It was by chance that Glyn became a social worker at Greenwich & Bexley Community Hospice, but it’s a role she loves and wouldn’t change for the world. This is Glyn’s story.
After more than 20 years as a local authority social worker in the northeast of England, Glyn and her husband decided to up sticks from Hartlepool and make a new home down south – and she hasn’t looked back.
“I ended up as a social worker for the hospice by fluke really,” she said. “Quite a way into my journey as a practitioner, I felt really drawn towards palliative and end of life care.
“It’s social work like no other. It’s such a wonderful way of working and an honour to work here. I’ve always felt that social work is an honourable job because you enter people’s lives when they’re in crisis.”
A listening ear
From dealing with financial issues and benefits for patients to advanced care planning, no two days are the same for Glyn. “Every single day is different,” she said. “It’s simply the best job in the world.”
“There’s something about being able to sit and talk openly – and to help people talk openly – to prepare for death and after death for those who are left behind, including those who have children. You see the best and the worst of everything in my job.”
Having lost her father to cancer, Glyn believes her own life experiences have helped set her up for the role she does today. “Even though the experience is different, you understand that numbness and ‘rabbit caught in the headlights’ look people can have when they’re in shock.”
Glyn helps to make memory boxes for the families of patients and has now started to create sentimental cards called ‘lipstick kisses’. She explained: “We cut pieces of card that patients can put kisses on using lipstick and write a little message. We laminate them and give them back.
“They seem like little things, but they’re actually quite big for those left behind.”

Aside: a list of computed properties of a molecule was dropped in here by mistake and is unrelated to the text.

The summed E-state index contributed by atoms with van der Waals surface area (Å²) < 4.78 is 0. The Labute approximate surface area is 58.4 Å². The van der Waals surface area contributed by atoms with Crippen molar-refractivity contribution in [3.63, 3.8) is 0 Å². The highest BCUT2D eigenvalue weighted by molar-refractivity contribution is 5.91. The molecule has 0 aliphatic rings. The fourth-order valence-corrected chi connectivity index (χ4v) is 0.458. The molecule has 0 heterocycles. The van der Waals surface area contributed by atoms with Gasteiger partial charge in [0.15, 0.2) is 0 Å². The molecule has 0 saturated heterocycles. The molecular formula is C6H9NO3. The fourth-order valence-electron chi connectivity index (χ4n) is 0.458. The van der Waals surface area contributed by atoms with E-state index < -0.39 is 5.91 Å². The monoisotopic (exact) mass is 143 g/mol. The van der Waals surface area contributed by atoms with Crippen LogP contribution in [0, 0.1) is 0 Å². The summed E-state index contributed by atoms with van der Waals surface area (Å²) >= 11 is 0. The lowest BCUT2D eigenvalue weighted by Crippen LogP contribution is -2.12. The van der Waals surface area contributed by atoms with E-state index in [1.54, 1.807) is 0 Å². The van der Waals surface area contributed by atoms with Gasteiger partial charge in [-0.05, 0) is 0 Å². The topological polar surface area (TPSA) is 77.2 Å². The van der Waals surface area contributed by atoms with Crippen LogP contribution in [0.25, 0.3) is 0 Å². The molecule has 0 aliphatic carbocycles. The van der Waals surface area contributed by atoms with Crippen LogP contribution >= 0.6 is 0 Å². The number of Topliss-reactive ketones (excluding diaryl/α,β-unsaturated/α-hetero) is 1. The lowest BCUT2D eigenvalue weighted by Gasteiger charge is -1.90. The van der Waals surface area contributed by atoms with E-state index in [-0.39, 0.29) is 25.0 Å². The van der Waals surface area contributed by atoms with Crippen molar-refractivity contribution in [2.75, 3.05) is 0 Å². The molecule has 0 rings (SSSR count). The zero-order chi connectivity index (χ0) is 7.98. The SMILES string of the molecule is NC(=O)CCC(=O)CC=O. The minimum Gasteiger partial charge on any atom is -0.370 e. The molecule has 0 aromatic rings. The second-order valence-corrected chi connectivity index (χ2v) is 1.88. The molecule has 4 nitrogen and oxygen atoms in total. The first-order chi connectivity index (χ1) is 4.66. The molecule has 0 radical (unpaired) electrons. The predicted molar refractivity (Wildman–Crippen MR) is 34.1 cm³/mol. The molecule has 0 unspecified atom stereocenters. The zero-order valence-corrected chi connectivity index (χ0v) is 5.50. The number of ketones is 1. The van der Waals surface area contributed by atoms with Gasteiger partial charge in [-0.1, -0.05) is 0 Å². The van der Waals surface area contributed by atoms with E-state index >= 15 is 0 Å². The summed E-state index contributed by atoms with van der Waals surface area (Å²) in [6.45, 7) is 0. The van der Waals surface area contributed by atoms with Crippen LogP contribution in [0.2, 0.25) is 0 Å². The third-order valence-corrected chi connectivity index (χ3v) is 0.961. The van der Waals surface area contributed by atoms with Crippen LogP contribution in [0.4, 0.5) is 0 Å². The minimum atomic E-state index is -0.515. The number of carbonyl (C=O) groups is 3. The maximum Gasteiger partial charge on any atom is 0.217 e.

But caring for our community is just one of Glyn’s strengths. She’s also a talented singer, joining a number of the Hospice team in a virtual singalong every Friday afternoon. “So far, we’ve massacred Reach by Steps, but we didn’t do too badly with Gloria Gaynor’s I Will Survive,” she laughed.
“It’s a little like the current Thursday clap for Heroes – we sing to raise our spirits and to say well done for everything everyone has been doing that week. At the moment we’re not able to support each other with a hug, so it’s a sing song instead.”
Adapting our care
The coronavirus (Covid-19) pandemic has, and is continuing, to change the way Glyn and colleagues at the Hospice work. While day care has been temporarily halted, Glyn’s counselling team is ringing patients to offer support. “We’re listening and reassuring them,” she said.
“We are still caring for patients and their families. It isn’t the way we would normally do it, but we are still a 24/7 service.”
For the last few weeks, Glyn has been putting together comfort boxes of basic food and toiletry supplies (with a couple of goodies thrown in) and delivering them to patients in the community. “It may be a small thing, but it’s a massive thing for somebody who’s undergoing chemotherapy, radiotherapy or immunotherapy and it’s not safe for them to go out,” she said.
“Our ethos is to help people to keep living until they die. It’s to help people have a good death – and we’re still trying to do that as much as we humanly can.”
And she believes this is thanks to the people she works with. “I am so amazed and in awe of them every day.
“They are so human and holistic – our doctors, nurses, volunteers, housekeepers and our patients. I get as much from our patients as they get from our services. I’m just fascinated at how people can be so stoic during times of hardship.”
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